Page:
A fixed annuity can be defined as a contract between an insurance company and an individual. It is generally bought for the purpose of securing retirement income. An individual, (defined as the annuitant) can buy the fixed annuity in a lump-sum payment or through a series of periodic payments. The payment is referred to as the premium. Fixed annuities may appeal to conservative investors who wish to avoid the wide gyrations of the stock market and are interested in securing a guaranteed income stream for retirement.
Types of Fixed Annuities
For nonqualified annuities, the contributions are made with after-tax dollars. They may be a “feasible” option for individuals who have “maxed” out on other qualified plans such as an IRA or 401(k). Fixed annuities can be deferred and immediate. An immediate annuity enables an individual to convert a lump-sum premium into a guaranteed stream of income. A deferred annuity works similarly to an IRA. The earnings grow tax-deferred. The income payments or withdrawals are taxed as ordinary income. The time period during which the annuitant makes premium payments and the annuity account builds up value (the premiums and earned interest accumulate) is referred to as the accumulation phase. When the annuitant elects to receive payments, the annuity is said to have become “annuitized.” This is generally referred to as the annuitization phase or pay-out phase. The payment options are flexible and can be structured so that they can provide income for life or for a specified time period.
Buying A Fixed Annuity
A fixed annuity can be bought through a bank, brokerage firm, credit union or a mutual fund company. The world of annuities is rife with fraud and misinformation. Annuities are a contentious topic among those in the financial services field. Many financial advisors believe annuities to be more or less a fancy marketing gimmick and that for many individual investors, mutual funds (preferably no-load!) may be a far more appropriate alternative.
Pertinent notes about fixed annuities:
• A fixed annuity is first and foremost an insurance product and secondarily a savings vehicle.
• Fixed annuities are not FDIC insured. Insolvency of an insurance company can be a real possibility. One should carefully review their state’s guaranty fund (National Organization Of Life & Health Insurance Guaranty Association, nolhga.com).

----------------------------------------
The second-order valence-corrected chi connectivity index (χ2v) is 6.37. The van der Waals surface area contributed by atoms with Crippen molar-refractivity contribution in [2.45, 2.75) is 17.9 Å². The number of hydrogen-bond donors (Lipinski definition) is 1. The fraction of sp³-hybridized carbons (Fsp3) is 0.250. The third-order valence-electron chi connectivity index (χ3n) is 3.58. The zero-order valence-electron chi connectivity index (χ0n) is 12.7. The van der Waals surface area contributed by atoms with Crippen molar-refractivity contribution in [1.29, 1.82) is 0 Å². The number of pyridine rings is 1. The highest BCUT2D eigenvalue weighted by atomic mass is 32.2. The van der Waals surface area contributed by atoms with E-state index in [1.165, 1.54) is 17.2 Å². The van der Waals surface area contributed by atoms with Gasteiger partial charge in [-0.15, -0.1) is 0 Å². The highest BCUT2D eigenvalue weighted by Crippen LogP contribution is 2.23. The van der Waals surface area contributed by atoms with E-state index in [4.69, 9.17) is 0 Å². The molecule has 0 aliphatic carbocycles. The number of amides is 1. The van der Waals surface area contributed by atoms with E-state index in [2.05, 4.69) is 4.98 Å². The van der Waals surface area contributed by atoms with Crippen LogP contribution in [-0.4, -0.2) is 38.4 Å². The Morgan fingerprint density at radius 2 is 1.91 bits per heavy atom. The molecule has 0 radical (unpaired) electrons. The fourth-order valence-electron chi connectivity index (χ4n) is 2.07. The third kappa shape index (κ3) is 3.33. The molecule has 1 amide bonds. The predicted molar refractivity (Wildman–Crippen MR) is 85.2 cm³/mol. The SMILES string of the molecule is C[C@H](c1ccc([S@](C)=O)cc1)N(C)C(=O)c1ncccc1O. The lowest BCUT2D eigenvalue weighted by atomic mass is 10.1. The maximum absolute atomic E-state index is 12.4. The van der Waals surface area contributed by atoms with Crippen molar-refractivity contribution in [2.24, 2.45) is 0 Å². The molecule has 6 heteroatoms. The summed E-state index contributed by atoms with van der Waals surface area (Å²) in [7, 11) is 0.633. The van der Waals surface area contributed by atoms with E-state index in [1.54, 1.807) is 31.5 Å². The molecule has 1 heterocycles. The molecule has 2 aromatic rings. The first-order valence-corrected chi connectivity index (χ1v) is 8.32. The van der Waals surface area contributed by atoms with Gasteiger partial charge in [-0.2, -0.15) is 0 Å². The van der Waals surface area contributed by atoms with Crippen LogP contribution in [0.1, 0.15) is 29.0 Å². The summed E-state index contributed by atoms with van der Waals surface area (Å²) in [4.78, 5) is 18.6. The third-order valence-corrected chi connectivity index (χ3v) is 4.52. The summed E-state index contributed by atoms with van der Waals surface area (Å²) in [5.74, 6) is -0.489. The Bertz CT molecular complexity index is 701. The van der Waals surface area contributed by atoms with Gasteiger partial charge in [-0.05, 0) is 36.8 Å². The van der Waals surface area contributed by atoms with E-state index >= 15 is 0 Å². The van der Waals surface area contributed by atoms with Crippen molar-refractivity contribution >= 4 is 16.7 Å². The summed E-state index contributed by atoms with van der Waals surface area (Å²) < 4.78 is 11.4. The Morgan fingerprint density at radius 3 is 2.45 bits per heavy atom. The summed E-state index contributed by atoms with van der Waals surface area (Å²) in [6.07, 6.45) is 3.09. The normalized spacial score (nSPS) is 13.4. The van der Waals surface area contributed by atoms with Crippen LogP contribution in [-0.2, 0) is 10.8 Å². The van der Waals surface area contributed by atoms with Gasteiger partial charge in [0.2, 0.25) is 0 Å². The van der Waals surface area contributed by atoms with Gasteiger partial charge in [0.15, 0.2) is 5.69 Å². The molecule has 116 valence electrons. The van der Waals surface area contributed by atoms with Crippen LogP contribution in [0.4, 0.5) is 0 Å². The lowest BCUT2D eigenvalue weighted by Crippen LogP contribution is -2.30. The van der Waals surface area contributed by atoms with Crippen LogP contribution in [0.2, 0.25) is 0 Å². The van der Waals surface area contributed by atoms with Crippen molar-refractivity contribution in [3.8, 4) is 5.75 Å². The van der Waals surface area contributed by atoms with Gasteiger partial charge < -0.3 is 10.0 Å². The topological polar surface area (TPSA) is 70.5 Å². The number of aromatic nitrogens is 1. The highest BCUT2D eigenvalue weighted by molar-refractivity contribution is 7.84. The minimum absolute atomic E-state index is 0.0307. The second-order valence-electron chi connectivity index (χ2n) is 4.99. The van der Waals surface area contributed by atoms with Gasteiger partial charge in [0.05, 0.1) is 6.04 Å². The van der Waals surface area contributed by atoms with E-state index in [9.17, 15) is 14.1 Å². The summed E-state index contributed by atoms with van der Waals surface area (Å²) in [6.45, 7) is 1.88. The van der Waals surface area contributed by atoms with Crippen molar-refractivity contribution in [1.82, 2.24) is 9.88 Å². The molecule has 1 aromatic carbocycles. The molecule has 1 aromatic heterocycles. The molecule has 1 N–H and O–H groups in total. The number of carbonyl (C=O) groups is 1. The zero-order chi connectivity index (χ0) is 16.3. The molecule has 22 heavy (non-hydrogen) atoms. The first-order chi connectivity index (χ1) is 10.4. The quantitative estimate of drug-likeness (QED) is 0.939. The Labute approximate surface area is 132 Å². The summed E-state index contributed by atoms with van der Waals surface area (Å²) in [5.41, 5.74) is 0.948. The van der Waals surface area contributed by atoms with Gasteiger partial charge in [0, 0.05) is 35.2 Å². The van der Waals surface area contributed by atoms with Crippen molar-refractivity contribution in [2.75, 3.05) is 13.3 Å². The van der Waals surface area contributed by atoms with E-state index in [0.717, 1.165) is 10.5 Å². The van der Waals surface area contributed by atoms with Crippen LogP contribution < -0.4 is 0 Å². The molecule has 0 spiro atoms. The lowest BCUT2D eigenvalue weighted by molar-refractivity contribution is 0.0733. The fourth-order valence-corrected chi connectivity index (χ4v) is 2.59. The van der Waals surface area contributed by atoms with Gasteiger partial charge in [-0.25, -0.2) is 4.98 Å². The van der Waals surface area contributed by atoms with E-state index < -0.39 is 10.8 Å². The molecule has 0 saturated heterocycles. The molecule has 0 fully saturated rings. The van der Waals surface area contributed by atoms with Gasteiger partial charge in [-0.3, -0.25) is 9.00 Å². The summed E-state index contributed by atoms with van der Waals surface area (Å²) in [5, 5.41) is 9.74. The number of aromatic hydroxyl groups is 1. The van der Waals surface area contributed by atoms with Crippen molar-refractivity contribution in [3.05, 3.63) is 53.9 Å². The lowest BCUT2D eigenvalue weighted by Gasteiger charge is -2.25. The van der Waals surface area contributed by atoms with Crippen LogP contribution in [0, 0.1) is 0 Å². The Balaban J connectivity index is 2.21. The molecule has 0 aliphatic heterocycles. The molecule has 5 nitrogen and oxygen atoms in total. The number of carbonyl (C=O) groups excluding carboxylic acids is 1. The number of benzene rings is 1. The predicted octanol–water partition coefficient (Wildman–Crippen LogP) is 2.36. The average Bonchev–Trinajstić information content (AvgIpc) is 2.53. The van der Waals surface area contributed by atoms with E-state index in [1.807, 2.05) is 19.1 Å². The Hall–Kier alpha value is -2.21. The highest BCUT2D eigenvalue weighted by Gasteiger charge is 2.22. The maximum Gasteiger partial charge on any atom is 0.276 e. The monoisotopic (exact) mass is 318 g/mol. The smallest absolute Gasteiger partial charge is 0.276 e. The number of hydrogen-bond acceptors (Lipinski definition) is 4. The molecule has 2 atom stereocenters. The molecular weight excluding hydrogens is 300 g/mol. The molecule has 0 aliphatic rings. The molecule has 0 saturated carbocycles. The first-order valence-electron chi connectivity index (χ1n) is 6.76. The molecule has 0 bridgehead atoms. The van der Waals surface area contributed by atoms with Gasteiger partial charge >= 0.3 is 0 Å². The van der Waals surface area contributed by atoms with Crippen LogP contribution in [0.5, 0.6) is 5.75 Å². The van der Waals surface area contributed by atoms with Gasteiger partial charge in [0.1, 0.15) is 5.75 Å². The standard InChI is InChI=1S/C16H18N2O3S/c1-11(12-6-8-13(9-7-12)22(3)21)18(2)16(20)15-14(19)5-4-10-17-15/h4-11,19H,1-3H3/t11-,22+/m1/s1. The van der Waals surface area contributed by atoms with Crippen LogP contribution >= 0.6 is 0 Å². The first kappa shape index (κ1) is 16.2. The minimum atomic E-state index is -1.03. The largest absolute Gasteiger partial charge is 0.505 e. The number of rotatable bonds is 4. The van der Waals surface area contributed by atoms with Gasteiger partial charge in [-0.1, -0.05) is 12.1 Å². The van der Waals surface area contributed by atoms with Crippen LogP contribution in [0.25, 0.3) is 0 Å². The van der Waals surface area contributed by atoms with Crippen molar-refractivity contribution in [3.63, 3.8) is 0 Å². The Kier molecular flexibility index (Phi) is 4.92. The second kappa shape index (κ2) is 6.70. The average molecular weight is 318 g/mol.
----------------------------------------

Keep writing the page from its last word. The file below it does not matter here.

• The payout of the annuity is based on the value of the account and actuarial tables. The insurance company takes the risk that an annuitant could outlive their life expectancy and collect payments for a longer period of time.
• The interest rates on fixed annuities are typically low (generally 2 to 3% or slightly more in some cases) in comparison to other types of investments. While the principal and earnings of a fixed annuity are without “risk”, the investment can be vulnerable to inflation. Note that the insurance company guarantees a minimum rate of interest. The guaranteed interest rate is for a specified time horizon (e.g., 3 months to one year), after which it is reassessed and renewed by the insurance company. The rate can fluctuate up or down. The minimum guaranteed interest rate is specified in the contract. Interestingly, some insurance companies may offer an initial “bonus” interest rate which is typically higher than average. The “bonus” rate can be guaranteed for a few months or in some cases, one year, after which the policy may revert to a much lower rate. Cautionary note: all guarantees are dependent on the financial strength and the claims-paying ability of the issuing insurance company.
• Withdrawals are not allowed until age 59 ½. Early withdrawals may be subject to a 10% federal tax penalty and additional applicable taxes. Early withdrawals due to reason of “hardship” may be permitted.
• Every insurance company will differ in terms of its policies regarding fees, interest rates, restrictions and rules. Potential investors should do thorough research rather relying on information presented by the salesperson and the company. It is also essential to evaluate the range of annuity products offered by an insurance company as they will also differ in terms of fees, investment approach, interest rates, limitations and rules. Consider only top-rated, reputable insurance agencies. A few helpful resources include A.M. Best Company Inc., Fitch Ratings, Moody’s Investor Services, Standard & Poor’s and Weiss Ratings. Every ratings service has its own criteria for ranking insurers.
• For nonqualified annuities, there are no contribution limits. There are no mandatory withdrawals.
• May be able to avoid the probate process.
• The beneficiary may receive remaining payments.
• Fixed annuities may contain costly surrender charges (contingent deferred sales charges) and transfer fees.
Fixed annuities appear wonderful when presented in glossy pamphlets and brochures featuring lots of happy, smiling, seemingly contented faces. Before even considering a fixed annuity, one should consult with a knowledgeable retirement specialist or financial planner. The complexity of fixed annuity products may not make them suitable investments for everyone.
For informational purposes and not intended as advice or recommendation. Although every attempt at accuracy and completion is made, the author makes no claim that the content is free of factual errors.